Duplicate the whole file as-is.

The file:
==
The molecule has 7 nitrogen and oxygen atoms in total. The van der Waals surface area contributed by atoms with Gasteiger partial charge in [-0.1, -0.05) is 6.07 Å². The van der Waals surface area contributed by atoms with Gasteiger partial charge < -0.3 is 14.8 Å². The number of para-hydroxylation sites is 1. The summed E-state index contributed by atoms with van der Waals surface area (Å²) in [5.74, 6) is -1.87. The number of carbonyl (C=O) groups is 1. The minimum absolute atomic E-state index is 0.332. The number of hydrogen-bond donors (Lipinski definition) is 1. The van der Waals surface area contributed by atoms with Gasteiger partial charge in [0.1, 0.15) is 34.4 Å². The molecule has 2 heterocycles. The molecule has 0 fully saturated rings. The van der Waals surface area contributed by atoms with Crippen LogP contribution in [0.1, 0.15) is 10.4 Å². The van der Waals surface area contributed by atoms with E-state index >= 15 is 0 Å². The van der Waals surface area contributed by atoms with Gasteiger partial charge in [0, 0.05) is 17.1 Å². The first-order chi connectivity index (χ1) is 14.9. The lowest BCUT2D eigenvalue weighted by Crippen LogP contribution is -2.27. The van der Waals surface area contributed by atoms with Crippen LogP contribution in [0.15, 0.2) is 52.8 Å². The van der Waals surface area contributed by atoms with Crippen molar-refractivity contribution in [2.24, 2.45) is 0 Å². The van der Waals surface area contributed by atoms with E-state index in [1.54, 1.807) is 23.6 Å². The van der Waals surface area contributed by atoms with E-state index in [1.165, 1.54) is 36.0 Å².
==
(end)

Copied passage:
The molecule has 7 nitrogen and oxygen atoms in total. The van der Waals surface area contributed by atoms with Gasteiger partial charge in [-0.1, -0.05) is 6.07 Å². The van der Waals surface area contributed by atoms with Gasteiger partial charge < -0.3 is 14.8 Å². The number of para-hydroxylation sites is 1. The summed E-state index contributed by atoms with van der Waals surface area (Å²) in [5.74, 6) is -1.87. The number of carbonyl (C=O) groups is 1. The minimum absolute atomic E-state index is 0.332. The number of hydrogen-bond donors (Lipinski definition) is 1. The van der Waals surface area contributed by atoms with Gasteiger partial charge in [0.1, 0.15) is 34.4 Å². The molecule has 2 heterocycles. The molecule has 0 fully saturated rings. The van der Waals surface area contributed by atoms with Crippen LogP contribution in [0.1, 0.15) is 10.4 Å². The van der Waals surface area contributed by atoms with E-state index >= 15 is 0 Å². The van der Waals surface area contributed by atoms with Gasteiger partial charge in [0, 0.05) is 17.1 Å². The first-order chi connectivity index (χ1) is 14.9. The lowest BCUT2D eigenvalue weighted by Crippen LogP contribution is -2.27. The van der Waals surface area contributed by atoms with Crippen LogP contribution in [0.15, 0.2) is 52.8 Å². The van der Waals surface area contributed by atoms with Crippen molar-refractivity contribution in [2.24, 2.45) is 0 Å². The van der Waals surface area contributed by atoms with E-state index in [1.54, 1.807) is 23.6 Å². The van der Waals surface area contributed by atoms with E-state index in [1.165, 1.54) is 36.0 Å².